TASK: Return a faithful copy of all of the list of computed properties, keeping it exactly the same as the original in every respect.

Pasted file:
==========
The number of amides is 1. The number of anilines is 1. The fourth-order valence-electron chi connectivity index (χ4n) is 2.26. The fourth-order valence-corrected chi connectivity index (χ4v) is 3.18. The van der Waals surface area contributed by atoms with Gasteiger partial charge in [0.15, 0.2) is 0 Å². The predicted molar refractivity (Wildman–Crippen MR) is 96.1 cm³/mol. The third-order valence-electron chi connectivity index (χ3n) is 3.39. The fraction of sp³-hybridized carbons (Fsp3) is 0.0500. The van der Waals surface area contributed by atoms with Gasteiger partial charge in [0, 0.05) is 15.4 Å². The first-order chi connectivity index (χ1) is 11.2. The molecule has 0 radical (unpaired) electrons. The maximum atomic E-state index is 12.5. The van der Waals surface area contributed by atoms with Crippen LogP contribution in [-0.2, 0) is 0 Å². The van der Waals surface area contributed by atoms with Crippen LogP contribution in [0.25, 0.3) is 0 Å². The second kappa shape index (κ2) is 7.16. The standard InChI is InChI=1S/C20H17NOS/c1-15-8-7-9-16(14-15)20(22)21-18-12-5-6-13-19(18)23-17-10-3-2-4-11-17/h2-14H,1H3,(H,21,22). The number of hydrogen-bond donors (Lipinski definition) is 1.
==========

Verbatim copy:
The number of amides is 1. The number of anilines is 1. The fourth-order valence-electron chi connectivity index (χ4n) is 2.26. The fourth-order valence-corrected chi connectivity index (χ4v) is 3.18. The van der Waals surface area contributed by atoms with Gasteiger partial charge in [0.15, 0.2) is 0 Å². The predicted molar refractivity (Wildman–Crippen MR) is 96.1 cm³/mol. The third-order valence-electron chi connectivity index (χ3n) is 3.39. The fraction of sp³-hybridized carbons (Fsp3) is 0.0500. The van der Waals surface area contributed by atoms with Gasteiger partial charge in [0, 0.05) is 15.4 Å². The first-order chi connectivity index (χ1) is 11.2. The molecule has 0 radical (unpaired) electrons. The maximum atomic E-state index is 12.5. The van der Waals surface area contributed by atoms with Crippen LogP contribution in [-0.2, 0) is 0 Å². The van der Waals surface area contributed by atoms with Crippen LogP contribution in [0.25, 0.3) is 0 Å². The second kappa shape index (κ2) is 7.16. The standard InChI is InChI=1S/C20H17NOS/c1-15-8-7-9-16(14-15)20(22)21-18-12-5-6-13-19(18)23-17-10-3-2-4-11-17/h2-14H,1H3,(H,21,22). The number of hydrogen-bond donors (Lipinski definition) is 1.